How Does It Work?
A bone marrow transplant replaces the cells in your body that make red blood cells, called hematopoietic stem cells, with new ones. That means your body will stop making the sickle-shaped cells that cause the disease.
In the procedure, a doctor takes healthy stem cells from the bone marrow of a donor and injects them into your body, usually through an IV tube into one of your veins. Once inside, the cells go to your bone marrow and start creating healthy blood cells.
While that sounds simple, a bone marrow transplant is a long process. Once you have a donor, you’ll spend several weeks in the hospital and have several more months of follow-up care. The process begins before the actual transplant procedure:
- For 1 to 2 weeks before the transplant, you’ll stay in the hospital, and doctors will give you chemotherapy. These powerful medicines destroy the cells that make abnormal blood cells. They also make your immune system weak, so it won’t reject and attack the new stem cells. You might get radiation therapy as well.
- Then, doctors will inject the donor’s cells into your body. The cells should replace the old bone marrow and start making new, healthy blood cells. Your care team will run tests for about a month to make sure the new cells start to work.
- Once doctors can tell that the transplant has worked, you can leave the hospital. It may take 6-12 months or longer before your blood cells and immune system get back to normal. Your doctor will watch your health closely during this time.
Finding a Donor
People with severe sickle cell disease -- who have had a lot of complications or episodes of pain -- are the most likely candidates for a bone marrow transplant. Doctors will have to make sure you or your child is healthy enough to have this procedure. An interview with a psychologist or social worker can also help doctors know if you’re mentally ready for the process.
Doctors need to find a donor whose bone marrow matches yours. This can be one of the biggest challenges in the process.
Blood tests will tell doctors whether a brother, sister, or parent has matching bone marrow. Between 20% and 30% of children who need a transplant will have a sibling whose bone marrow matches theirs.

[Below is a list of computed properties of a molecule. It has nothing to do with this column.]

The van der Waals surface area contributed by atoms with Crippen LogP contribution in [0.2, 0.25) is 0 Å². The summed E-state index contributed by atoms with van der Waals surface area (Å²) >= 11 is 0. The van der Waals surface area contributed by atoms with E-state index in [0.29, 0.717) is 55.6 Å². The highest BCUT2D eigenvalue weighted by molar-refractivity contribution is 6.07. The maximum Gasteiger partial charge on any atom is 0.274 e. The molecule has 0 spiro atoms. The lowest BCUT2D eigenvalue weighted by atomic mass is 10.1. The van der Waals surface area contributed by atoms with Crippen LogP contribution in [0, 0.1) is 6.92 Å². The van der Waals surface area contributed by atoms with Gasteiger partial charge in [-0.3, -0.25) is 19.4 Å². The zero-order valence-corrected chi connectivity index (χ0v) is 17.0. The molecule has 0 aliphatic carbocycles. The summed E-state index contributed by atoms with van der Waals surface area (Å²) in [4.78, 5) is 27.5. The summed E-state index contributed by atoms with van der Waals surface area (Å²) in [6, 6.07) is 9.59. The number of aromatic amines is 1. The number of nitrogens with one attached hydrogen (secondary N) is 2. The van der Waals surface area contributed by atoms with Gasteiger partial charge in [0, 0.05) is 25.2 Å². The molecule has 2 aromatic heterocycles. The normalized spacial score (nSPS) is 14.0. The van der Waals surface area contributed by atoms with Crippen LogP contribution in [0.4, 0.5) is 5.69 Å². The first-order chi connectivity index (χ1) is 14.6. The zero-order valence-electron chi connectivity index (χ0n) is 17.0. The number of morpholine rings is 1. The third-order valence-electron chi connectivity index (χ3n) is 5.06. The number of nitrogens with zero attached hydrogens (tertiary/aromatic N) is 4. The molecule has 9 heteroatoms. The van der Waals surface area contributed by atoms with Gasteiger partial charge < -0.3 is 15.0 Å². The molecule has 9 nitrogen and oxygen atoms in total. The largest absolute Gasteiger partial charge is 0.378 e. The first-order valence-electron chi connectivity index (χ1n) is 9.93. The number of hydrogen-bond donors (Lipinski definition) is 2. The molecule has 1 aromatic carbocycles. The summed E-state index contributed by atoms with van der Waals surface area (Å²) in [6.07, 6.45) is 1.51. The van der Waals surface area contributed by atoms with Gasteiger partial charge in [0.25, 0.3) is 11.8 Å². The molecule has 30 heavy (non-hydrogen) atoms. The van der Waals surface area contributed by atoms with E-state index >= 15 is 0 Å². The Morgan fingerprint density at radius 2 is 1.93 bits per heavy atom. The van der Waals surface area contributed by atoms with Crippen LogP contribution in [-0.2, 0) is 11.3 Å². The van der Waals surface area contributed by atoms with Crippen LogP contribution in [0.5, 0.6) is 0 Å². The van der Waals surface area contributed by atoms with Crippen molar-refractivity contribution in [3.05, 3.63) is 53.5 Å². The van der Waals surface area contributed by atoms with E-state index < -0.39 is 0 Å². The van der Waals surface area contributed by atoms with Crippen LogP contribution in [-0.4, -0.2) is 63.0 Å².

You can also look for a donor in a national registry of people who have volunteered to be tested. If you saved your child’s umbilical cord blood after she was born, doctors may also be able to take stem cells from it.
What Are the Risks?
Like any other major operation, a bone marrow transplant comes with a chance of complications and setbacks. The risks include:
- Rejection, which happens when the body turns against the new cells. That’s known as graft-versus-host disease (GVHD). It happens in about one in 10 cases. You can take medicines to treat or prevent it. But if the drugs don’t work, GVHD can damage your organs or cause death.
- Infection, since treatment before the transplant makes the body’s immune system weaker. Medicines can help prevent bacteria or viruses from setting in while you or your child is going through the process.
- Chemotherapy before the transplant may cause nutritional problems if it makes you lose your appetite or causes diarrhea or vomiting.
- Damage to blood vessels in the liver, called veno-occlusive disease. Severe damage happens in about 1 out of 20 people.
- Infertility. Most people won’t be able to have children after they’ve had a bone marrow transplant, usually because of the drugs you take before the procedure.
What if It Doesn’t Work?
In about nine out of 10 cases, a transplant will result in new, healthy blood cells and no more sickle cell disease.
But if a transplant fails, doctors will have to repeat the procedure to try to cure you. Or they’ll have to inject your own stem cells back into your body -- which means sickle cell disease will return.